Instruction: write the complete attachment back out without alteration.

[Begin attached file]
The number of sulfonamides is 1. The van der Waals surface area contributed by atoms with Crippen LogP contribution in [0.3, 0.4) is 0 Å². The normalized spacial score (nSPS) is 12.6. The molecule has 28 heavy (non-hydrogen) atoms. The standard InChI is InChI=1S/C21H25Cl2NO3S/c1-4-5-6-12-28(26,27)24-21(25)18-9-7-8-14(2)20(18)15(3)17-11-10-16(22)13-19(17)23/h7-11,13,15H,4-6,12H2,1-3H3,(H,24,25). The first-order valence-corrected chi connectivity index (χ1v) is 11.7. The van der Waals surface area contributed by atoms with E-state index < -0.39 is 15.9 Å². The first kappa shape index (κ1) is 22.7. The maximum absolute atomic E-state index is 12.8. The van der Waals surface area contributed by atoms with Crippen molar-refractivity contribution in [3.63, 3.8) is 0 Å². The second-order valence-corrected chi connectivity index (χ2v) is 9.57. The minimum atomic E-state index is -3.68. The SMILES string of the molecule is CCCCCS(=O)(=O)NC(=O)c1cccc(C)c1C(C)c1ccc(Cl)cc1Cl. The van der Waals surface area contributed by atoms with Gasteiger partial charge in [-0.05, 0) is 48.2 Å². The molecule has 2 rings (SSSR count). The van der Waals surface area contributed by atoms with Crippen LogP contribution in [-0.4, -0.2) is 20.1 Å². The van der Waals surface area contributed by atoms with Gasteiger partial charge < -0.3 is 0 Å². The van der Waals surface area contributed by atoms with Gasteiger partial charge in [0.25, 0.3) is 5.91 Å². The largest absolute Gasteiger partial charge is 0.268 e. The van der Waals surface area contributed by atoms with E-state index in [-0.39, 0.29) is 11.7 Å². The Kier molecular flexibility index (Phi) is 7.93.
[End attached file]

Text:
The number of sulfonamides is 1. The van der Waals surface area contributed by atoms with Crippen LogP contribution in [0.3, 0.4) is 0 Å². The normalized spacial score (nSPS) is 12.6. The molecule has 28 heavy (non-hydrogen) atoms. The standard InChI is InChI=1S/C21H25Cl2NO3S/c1-4-5-6-12-28(26,27)24-21(25)18-9-7-8-14(2)20(18)15(3)17-11-10-16(22)13-19(17)23/h7-11,13,15H,4-6,12H2,1-3H3,(H,24,25). The first-order valence-corrected chi connectivity index (χ1v) is 11.7. The van der Waals surface area contributed by atoms with E-state index < -0.39 is 15.9 Å². The first kappa shape index (κ1) is 22.7. The maximum absolute atomic E-state index is 12.8. The van der Waals surface area contributed by atoms with Crippen molar-refractivity contribution in [3.63, 3.8) is 0 Å². The second-order valence-corrected chi connectivity index (χ2v) is 9.57. The minimum atomic E-state index is -3.68. The SMILES string of the molecule is CCCCCS(=O)(=O)NC(=O)c1cccc(C)c1C(C)c1ccc(Cl)cc1Cl. The van der Waals surface area contributed by atoms with Gasteiger partial charge in [-0.05, 0) is 48.2 Å². The molecule has 2 rings (SSSR count). The van der Waals surface area contributed by atoms with Crippen LogP contribution in [-0.4, -0.2) is 20.1 Å². The van der Waals surface area contributed by atoms with Gasteiger partial charge < -0.3 is 0 Å². The van der Waals surface area contributed by atoms with Gasteiger partial charge in [0.25, 0.3) is 5.91 Å². The largest absolute Gasteiger partial charge is 0.268 e. The van der Waals surface area contributed by atoms with E-state index in [-0.39, 0.29) is 11.7 Å². The Kier molecular flexibility index (Phi) is 7.93.